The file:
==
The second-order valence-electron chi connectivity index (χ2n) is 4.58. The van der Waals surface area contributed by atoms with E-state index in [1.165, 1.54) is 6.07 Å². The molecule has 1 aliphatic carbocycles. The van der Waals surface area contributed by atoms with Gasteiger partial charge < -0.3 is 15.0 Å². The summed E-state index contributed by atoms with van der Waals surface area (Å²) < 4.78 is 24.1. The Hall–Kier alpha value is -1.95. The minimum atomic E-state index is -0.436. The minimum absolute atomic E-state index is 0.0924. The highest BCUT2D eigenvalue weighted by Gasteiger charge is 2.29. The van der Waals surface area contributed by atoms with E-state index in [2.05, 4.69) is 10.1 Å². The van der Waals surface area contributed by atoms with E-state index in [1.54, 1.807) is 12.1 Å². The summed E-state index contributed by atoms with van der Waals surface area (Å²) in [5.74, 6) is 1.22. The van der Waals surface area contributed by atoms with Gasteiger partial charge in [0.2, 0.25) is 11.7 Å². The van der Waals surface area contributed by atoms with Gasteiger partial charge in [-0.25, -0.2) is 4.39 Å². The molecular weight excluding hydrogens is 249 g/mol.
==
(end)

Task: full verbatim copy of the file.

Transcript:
The second-order valence-electron chi connectivity index (χ2n) is 4.58. The van der Waals surface area contributed by atoms with E-state index in [1.165, 1.54) is 6.07 Å². The molecule has 1 aliphatic carbocycles. The van der Waals surface area contributed by atoms with Gasteiger partial charge < -0.3 is 15.0 Å². The summed E-state index contributed by atoms with van der Waals surface area (Å²) < 4.78 is 24.1. The Hall–Kier alpha value is -1.95. The minimum atomic E-state index is -0.436. The minimum absolute atomic E-state index is 0.0924. The highest BCUT2D eigenvalue weighted by Gasteiger charge is 2.29. The van der Waals surface area contributed by atoms with E-state index in [2.05, 4.69) is 10.1 Å². The van der Waals surface area contributed by atoms with E-state index in [1.54, 1.807) is 12.1 Å². The summed E-state index contributed by atoms with van der Waals surface area (Å²) in [5.74, 6) is 1.22. The van der Waals surface area contributed by atoms with Gasteiger partial charge in [0.2, 0.25) is 11.7 Å². The van der Waals surface area contributed by atoms with Gasteiger partial charge in [-0.25, -0.2) is 4.39 Å². The molecular weight excluding hydrogens is 249 g/mol.